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Bomet's first Covid-19 victim buried at night - VIDEO

Thursday May 14 2020

VITALIS KIMUTAI
By VITALIS KIMUTAI
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As Bomet residents were retreating to their homes to beat the 7 pm curfew on Wednesday night, a Land Rover ferrying the remains of the County's first Covid-19 case was making its way to Kagawet village in Itembe Location, Chepalungu where he would later be buried.

County public health officers presided over the burial of 55-year-old Erick Kosgei in accordance with protocols set by the Ministry of Health (MoH).

A few relatives who had not come in contact with the deceased witnessed the burial while the rest of his family was in quarantine.

The burial was conducted at around 7 pm Wednesday night in a ceremony that lasted only a few minutes.

Villagers are said to have earlier in the day been requested to help in digging a grave for the deceased as 16 of his relatives are holed up in quarantine at Kaplong Girls High School in Sotik Sub-county.

A few pictures taken by those who witnessed the burial and shared on social media show public health officers dressed in white hazmat suits and other protective gear lowering the body to the grave as darkness engulfs the area.

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A Land Rover was used to transport the coffin under police escort from Longisa Hospital mortuary to the homestead for final burial rites.

The Nairobi-based businessman had travelled to Bomet County from Nairobi on Monday May 4 using a police vehicle secured by a relative. He was admitted at Longisa Hospital the same day before passed away the following day.

Mr Kosgei, 55, had a history of diabetes. He had travelled while ill.

Samples taken to Kenya Medical Research Institute (Kemri) on May 5 after he died were finally released on May 12, and showed he had Covid-19.

As a result, 10 doctors and nurses who came in contact with the patient at Longisa Hospital have been placed under quarantine.

A total of 36 people, including 16 of his family members, are now in isolation.

It has emerged that 20 of those quarantined are doctors and nurses who handled the patient at Longisa county referral, and others who handled a second case that tested positive in Nairobi after being transferred from Tenwek hospital.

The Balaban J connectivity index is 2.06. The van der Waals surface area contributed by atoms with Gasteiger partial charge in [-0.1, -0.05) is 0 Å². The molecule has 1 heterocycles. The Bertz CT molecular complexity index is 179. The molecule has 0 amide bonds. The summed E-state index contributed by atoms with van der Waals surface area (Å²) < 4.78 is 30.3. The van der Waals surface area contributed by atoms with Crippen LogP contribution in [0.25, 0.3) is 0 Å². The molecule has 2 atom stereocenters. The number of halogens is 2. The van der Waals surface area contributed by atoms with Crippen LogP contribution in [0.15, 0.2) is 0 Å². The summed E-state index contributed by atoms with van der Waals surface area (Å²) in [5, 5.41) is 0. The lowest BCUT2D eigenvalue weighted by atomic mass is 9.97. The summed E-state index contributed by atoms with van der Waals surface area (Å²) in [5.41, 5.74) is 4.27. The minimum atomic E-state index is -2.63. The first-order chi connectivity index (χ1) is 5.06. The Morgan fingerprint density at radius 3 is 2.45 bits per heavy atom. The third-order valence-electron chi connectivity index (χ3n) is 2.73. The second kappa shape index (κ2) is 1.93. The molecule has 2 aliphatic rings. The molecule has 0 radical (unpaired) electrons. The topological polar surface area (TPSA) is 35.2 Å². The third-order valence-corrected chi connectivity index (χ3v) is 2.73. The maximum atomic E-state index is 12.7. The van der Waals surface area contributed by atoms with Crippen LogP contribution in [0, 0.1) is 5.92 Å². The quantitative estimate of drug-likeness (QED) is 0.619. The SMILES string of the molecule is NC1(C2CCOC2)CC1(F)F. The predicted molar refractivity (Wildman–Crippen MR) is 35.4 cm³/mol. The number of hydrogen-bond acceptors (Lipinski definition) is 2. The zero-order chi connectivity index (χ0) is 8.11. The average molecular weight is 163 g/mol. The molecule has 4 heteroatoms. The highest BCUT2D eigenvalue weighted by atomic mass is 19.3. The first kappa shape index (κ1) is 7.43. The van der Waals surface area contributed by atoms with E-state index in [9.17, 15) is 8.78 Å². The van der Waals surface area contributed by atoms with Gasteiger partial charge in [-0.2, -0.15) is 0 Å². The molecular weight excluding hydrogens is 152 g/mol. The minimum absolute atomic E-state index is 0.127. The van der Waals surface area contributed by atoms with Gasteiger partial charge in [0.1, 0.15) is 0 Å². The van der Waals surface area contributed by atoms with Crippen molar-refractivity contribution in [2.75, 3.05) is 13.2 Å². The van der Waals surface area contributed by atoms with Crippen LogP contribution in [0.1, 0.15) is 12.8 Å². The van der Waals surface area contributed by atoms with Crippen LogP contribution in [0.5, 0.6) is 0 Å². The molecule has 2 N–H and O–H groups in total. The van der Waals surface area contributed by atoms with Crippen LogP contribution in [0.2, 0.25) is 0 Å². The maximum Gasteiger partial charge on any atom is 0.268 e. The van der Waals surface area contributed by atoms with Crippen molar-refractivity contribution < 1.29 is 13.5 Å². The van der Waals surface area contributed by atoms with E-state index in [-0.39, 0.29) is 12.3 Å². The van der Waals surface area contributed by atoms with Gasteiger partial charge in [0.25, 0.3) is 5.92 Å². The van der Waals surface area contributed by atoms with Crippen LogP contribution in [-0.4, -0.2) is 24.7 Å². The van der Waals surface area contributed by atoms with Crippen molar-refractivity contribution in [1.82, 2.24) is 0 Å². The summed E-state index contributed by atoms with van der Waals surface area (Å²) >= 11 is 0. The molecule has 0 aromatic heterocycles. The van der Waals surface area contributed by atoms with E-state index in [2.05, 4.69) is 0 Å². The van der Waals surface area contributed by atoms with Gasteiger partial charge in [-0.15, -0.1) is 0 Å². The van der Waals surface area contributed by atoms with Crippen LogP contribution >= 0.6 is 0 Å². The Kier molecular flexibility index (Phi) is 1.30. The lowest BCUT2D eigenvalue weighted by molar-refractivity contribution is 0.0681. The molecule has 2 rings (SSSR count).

In the second case, a child from Baringo County who had been taken for eye treatment at Tenwek hospital was transferred to Kenyatta National Hospital (KNH), Nairobi last week and tested positive for coronavirus.

As a result, ten doctors at Tenwek Hospital who came in contact with the child before the referral have also been placed in quarantine as a precautionary measure.

QUESTIONS OVER TRAVEL

Mr Kosgei's travel has raised questions over why he used a police vehicle instead of an ambulance or private car from Nairobi to Bomet and whether clearance was sought from the Ministry.

“A police vehicle was secured by a relative who is policeman to transport the man from Nairobi. He had been undergoing treatment in Nairobi on and off for some time before the transfer to Longisa Referral Hospital,” said a family member who did not want to be named.

A relative to the deceased who had accompanied him to hospital had not been traced by public health officers by Wednesday afternoon.

The revelations were made even as questions were raised over why it took so long for Kemri to release the results of his test.

But according to County Executive in charge Medical Services and Public Health, Dr Joseph Sitonik, the tests were repeated to ascertain the results.
He also explained that it takes longer to conduct tests on a body that has been preserved.

“The process of testing samples from a patient is not the same as the one for a body which has been treated with preservatives,” said Dr Sitonik, adding that there was no delay in release of the results.

He also said the body had properly been preserved at the mortuary in line with protocols from MoH ahead of its disposal.

LIED TO DOCTORS

As more details surrounding his illness and death began to emerge, Bomet Governor Hillary Barchok warned residents against withholding crucial information from doctors on their recent travels.

He revealed that as a result of Mr Kosgei's non-disclosure, many people including doctors, nurses, mortuary attendants, patients and members of the public have been put at risk of contracting the virus.

“Sadly, family members of the patient lied to doctors at Longisa Hospital that he had not travelled out of Bomet...that he had been brought direct from his rural home for treatment,” he said.

He said the county would take charge of the burial arrangements to ensure the family follows laid down health protocols on disposal of bodies for Covid-19 cases.

The county government, he added, will push for disciplinary action against the police officer for his actions which had exposed many others to Covid-19.